Trust your trainer

Remember when you choose a trainer or instructor...

With the explosion of interest in physical health, has come an equal explosion in the training profession. There are many qualified experienced trainers and coaches in your town or city, I bet. Unfortunately, there are many who are not qualified. I am writing to recommend you do a bit of research or check before signing up for a class or individual session.

Here are my tips to give you confidence in your coach. Ask your potential trainer:

  1. Education -- I recommend a trainer with a degree. It can be in physiology, physical culture, sport sciences, or medicine. People with a degree have studied anatomy, physiology, biomechanics, and more. Perhaps attending a Zumba class with an enthusiastic, less trained instructor is ok, but someone committed to improving overall health, recovering from or preventing injuries, or developing in a dedicated sport will be served by a learned coach. As an example, Private Pilates coaches in Australia are not allowed without medical education. This is wise.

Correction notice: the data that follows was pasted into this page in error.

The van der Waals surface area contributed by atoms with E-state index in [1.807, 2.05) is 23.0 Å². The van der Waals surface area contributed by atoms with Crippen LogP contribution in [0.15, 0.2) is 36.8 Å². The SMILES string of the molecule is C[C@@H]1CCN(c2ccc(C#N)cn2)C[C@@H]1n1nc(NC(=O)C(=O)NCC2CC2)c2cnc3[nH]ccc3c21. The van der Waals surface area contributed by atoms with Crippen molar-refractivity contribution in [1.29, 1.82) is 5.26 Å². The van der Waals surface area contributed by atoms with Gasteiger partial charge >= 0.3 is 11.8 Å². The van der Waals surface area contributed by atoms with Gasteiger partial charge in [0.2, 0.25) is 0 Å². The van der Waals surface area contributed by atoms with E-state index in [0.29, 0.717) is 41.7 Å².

1. Ask for a certificate by discipline, e.g., Physical Therapy, Pilates, Gyrokinesis... Respected schools post certifications on their websites. My Pilates certificate is from Merrithew

  1. Teaching experience -- Minimum 3 years, with about 1,000 sessions per year. It's like a physician, if you don't practice a lot, you can't become a good doctor.

  1. Take a look at Google reviews and Social Media posting. You will sense the professionalism.

In summary, I believe that trainers with serious education and solid experience should teach and coach. On a final note, the coaches who benefitted me the most had these credentials AND were passionate about their teaching and students.